Public Facilities

Home Purchase/Home Improvement Incentives

Longfellow Home Improvement Program
The Longfellow Community Council (LCC) offers low interest home improvement loans for Longfellow residents. Loans are available for interior and exterior work, as well as for making modifications to increase accessibility for seniors and individuals with disabilities. Please call 612-722-4529 or visit www.longfellow.org for more information.

For information about other incentive programs that may be available in this neighborhood, visit Live MSP's Incentive Programs page.

Getting Involved

The Longfellow Community Council (LCC) is the Citizen Participation organization for the greater Longfellow neighborhood, which is made up of Longfellow, Howe, Cooper and Hiawatha. Through LCC, residents develop initiatives that address housing, crime, youth and families, the environment, jobs and economic development, and a multitude of other topics that people in the community believe to be important. Visit www.longfellow.org for more information.

The Longfellow Business Association support businesses in Longfellow. Visit www.longfellowbusinessassociation.org for more information.

Created in October 2004 as a community initiative, the Seward Longfellow Restorative Justice Partnership is a collaboration of the Seward Neighborhood Group (SNG), Longfellow Community Council (LCC) and neighborhood residents. Our goal is to facilitate juvenile-focused restorative practices by involving the victim, juvenile offender and community in solutions that repair harm and promote healing, accountability, and reconciliation. For more information, call 612-338-6205 x108 or visit http://www.sng.org/justice.html

The Twin Cities Bungalow Club is dedicated to fostering an appreciation for these charming and livable early 20th century homes.

As people marvel at the legendary Minnehaha Falls few realize the creative pulse of the individuals who live and work in the greater Longfellow neighborhood today. Twin Cities art lovers will be offered a treat for the eyes, their touch, their sense of smell and their souls. LoLa (the League of Longfellow artists) hosts an annual Art Crawl every August. Smaller and more intimate than many art festivals, the LoLa art crawl will give you a glimpse into the creative workspaces of artisans working on jewelry, glasswork, painting, photography, textiles, pottery, gardens, sculpture and more. For more information, visit http://lolaartcrawl.com/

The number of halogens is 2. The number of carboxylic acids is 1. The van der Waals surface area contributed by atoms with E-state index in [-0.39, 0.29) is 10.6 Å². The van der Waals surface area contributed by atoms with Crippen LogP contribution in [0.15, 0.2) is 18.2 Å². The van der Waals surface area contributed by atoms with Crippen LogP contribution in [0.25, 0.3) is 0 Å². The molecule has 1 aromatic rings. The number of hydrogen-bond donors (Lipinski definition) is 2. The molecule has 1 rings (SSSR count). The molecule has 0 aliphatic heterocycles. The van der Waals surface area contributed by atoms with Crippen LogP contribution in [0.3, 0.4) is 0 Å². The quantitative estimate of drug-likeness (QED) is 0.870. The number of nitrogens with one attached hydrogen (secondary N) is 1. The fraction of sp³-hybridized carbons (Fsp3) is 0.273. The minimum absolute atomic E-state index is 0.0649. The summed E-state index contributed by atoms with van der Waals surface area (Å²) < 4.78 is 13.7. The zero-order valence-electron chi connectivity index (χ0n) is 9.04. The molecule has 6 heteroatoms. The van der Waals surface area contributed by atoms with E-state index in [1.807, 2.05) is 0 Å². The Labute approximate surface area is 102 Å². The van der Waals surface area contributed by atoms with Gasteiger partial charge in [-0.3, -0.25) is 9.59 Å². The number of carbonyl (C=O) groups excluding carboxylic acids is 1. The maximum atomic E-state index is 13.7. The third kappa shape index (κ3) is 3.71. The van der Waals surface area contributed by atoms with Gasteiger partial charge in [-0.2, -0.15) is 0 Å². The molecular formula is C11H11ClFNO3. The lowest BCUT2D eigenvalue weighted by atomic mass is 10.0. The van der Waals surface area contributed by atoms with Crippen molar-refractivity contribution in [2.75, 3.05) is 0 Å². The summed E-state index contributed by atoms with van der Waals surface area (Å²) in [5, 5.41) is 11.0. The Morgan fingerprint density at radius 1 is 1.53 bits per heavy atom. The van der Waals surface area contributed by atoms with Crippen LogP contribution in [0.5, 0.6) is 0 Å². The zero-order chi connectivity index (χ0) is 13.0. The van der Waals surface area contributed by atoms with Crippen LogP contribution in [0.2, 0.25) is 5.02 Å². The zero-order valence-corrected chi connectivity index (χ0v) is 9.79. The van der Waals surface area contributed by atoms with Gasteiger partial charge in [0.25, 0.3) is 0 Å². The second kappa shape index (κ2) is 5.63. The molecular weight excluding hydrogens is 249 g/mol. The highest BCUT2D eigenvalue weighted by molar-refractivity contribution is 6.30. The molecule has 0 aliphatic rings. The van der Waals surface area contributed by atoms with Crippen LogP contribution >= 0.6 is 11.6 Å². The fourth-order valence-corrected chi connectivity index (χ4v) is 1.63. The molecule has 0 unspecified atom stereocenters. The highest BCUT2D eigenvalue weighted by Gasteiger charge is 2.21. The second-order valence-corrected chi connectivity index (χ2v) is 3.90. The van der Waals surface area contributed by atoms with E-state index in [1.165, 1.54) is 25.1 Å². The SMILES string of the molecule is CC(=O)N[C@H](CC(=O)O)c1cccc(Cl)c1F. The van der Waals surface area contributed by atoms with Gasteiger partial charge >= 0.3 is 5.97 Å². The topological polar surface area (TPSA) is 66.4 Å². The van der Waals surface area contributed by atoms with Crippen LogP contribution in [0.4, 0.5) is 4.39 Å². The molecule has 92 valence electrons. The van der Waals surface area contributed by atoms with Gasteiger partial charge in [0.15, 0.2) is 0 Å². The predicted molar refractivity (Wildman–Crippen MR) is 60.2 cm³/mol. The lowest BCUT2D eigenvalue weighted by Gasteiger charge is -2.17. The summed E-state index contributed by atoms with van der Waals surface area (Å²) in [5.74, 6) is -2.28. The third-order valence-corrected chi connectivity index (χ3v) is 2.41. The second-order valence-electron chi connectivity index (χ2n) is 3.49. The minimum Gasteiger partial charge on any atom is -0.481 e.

The Longfellow Community Council (LCC) has an online community calendar located at www.longfellow.org. You can also sign up to receive monthly e-news from LCC or subscribe to email list serves for LCC’s committees (Housing, Environment, Community, River Gorge) by sending an email to This e-mail address is being protected from spambots. You need JavaScript enabled to view it .


Real Estate Listings

Search Realtor.com for listings. You can search for properties by either clicking on the map or entering the neighborhood name or zip code (noting that zip code boundaries span multiple neighborhoods) into the search bar.

OwnAHomeMN.org—Check here for listings of affordable homes sold by community developers. Note: not all neighborhoods have listings.


Longfellow Community Council
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Latinos en Accion

Longfellow Business Association